Tencent-Backed China Literature Appeases Authors With New Contracts
Tencent-backed online fiction platform China Literature Ltd. has issued new contracts to its millions of authors, after they voiced concerns over copyright, profit distribution and the company’s move toward a free-reading model in an early May meeting.
The publisher, which replaced its founding management with a team of senior Tencent executives shortly before the meeting, has substituted the unified contract it previously asked all its millions of authors to sign, with a three-tiered contract system in which authors can choose what kind of permissions they want to give the platform.
The changes include giving authors greater control over how their intellectual property (IP) is licensed and an agreement on sharing the profits from any adaptations of their IP. The new contracts also give authors control over whether their work is available to read for free on the platforms.
However, they do not outline how authors who do agree to free-reading promotions will be compensated. Tencent, which owned 57% of China Literature at the end of 2019, told Caixin that the platform will establish a cooperative mechanism to deal with free-reading promotions and profits will be shared on terms agreed with authors.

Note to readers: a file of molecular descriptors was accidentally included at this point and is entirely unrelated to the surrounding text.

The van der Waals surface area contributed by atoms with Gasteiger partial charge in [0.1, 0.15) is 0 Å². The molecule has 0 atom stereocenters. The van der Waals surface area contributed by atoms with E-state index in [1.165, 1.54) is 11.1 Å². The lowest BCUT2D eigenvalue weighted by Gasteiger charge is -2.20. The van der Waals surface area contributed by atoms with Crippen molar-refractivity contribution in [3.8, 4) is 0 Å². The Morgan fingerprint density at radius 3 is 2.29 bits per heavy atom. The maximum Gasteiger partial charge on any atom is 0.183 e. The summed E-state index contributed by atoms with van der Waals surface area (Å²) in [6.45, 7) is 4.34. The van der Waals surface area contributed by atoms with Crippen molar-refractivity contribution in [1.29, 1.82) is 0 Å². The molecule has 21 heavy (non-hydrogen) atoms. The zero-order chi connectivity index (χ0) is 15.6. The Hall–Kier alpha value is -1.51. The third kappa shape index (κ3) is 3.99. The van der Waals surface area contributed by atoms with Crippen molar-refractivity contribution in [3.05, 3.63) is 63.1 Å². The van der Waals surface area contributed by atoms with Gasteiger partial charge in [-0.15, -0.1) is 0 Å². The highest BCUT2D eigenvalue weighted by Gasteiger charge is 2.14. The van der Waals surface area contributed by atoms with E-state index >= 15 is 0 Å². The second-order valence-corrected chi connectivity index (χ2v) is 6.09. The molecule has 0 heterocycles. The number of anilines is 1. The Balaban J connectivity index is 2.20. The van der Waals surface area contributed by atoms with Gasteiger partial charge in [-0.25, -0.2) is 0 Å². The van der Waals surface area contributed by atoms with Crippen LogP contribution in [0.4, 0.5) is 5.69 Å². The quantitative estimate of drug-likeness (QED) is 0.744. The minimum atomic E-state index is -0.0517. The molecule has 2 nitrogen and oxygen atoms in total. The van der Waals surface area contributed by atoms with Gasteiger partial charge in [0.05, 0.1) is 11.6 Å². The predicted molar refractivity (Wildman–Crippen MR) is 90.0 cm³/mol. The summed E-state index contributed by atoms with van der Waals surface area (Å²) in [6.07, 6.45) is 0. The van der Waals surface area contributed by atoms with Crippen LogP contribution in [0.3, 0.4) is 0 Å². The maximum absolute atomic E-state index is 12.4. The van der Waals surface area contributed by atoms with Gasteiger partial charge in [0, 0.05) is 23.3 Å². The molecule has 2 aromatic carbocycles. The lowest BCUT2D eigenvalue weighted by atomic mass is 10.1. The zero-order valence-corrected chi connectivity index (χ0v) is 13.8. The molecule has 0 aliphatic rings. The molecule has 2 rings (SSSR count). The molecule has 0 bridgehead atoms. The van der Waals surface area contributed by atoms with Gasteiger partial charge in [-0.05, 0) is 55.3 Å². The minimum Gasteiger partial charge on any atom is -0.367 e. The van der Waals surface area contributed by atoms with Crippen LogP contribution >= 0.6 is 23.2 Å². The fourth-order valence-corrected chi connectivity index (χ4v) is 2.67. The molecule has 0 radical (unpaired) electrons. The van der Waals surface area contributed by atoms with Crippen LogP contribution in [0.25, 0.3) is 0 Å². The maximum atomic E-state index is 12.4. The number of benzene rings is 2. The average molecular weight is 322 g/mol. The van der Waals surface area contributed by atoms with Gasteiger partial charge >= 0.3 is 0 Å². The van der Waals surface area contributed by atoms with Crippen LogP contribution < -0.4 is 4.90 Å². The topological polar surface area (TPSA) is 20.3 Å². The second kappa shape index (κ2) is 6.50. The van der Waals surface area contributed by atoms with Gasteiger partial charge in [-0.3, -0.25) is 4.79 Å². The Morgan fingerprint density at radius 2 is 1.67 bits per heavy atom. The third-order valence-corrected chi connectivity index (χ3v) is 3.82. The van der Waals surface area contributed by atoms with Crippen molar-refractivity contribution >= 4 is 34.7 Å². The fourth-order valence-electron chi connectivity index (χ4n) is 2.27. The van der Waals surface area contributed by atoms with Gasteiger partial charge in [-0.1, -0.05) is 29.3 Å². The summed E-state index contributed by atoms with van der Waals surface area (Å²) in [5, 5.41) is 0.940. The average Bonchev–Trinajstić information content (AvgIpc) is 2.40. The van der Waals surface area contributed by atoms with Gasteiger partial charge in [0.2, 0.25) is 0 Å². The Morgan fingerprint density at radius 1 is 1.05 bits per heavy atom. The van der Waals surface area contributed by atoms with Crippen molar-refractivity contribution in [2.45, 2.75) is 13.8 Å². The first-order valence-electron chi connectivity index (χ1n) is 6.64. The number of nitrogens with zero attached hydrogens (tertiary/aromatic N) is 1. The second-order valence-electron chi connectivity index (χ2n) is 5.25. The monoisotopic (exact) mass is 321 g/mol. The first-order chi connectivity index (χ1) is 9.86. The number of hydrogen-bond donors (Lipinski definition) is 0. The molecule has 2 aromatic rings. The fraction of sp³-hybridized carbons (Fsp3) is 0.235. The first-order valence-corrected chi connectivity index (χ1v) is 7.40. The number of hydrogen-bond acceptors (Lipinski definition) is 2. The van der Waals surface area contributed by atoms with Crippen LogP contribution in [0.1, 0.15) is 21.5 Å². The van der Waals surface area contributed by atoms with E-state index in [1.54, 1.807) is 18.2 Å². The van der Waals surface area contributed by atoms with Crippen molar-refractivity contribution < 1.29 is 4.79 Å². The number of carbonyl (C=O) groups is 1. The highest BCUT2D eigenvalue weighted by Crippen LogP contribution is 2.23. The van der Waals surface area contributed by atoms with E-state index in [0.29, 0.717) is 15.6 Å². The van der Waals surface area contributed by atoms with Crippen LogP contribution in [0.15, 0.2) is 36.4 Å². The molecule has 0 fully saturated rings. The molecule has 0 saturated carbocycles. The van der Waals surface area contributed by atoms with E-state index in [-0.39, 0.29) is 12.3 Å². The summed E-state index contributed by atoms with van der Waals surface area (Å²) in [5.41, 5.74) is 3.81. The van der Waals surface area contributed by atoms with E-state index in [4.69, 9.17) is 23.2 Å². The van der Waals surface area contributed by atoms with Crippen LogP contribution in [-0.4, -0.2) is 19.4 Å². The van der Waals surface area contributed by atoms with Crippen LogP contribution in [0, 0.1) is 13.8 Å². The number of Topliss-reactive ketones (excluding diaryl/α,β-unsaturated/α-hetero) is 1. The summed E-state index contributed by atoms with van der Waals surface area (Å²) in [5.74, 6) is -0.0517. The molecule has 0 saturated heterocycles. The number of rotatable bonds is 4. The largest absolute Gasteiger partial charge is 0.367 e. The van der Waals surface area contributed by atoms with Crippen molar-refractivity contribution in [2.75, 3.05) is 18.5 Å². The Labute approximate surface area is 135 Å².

The platform’s 8.1 million authors have grown increasingly unhappy with their compensation, as the platform has grown more reliant on licensing IP and followed its peers by offering more content for free.
Previously, China Literature derived over 90% of its revenue from subscription fees, which it shares with its authors. This had declined to under 50% by last year.
Authors have argued that this new business model hits their income, and accused China Literature of selling their IP to Tencent on the cheap, or giving it away for free. Authors have also protested that their contracts set unfair conditions in terms of copyright and free-reading policies.
The new contracts have been well received by some of the platform’s contributors, with several telling Caixin their concerns have more or less been addressed. Others, however, did say they were still worried by the impact of the free-to-read model.
China Literature’s Hong Kong-listed shares closed up 5.99% after the new contracts were released on Wednesday.
Yang Ge contributed to this report.
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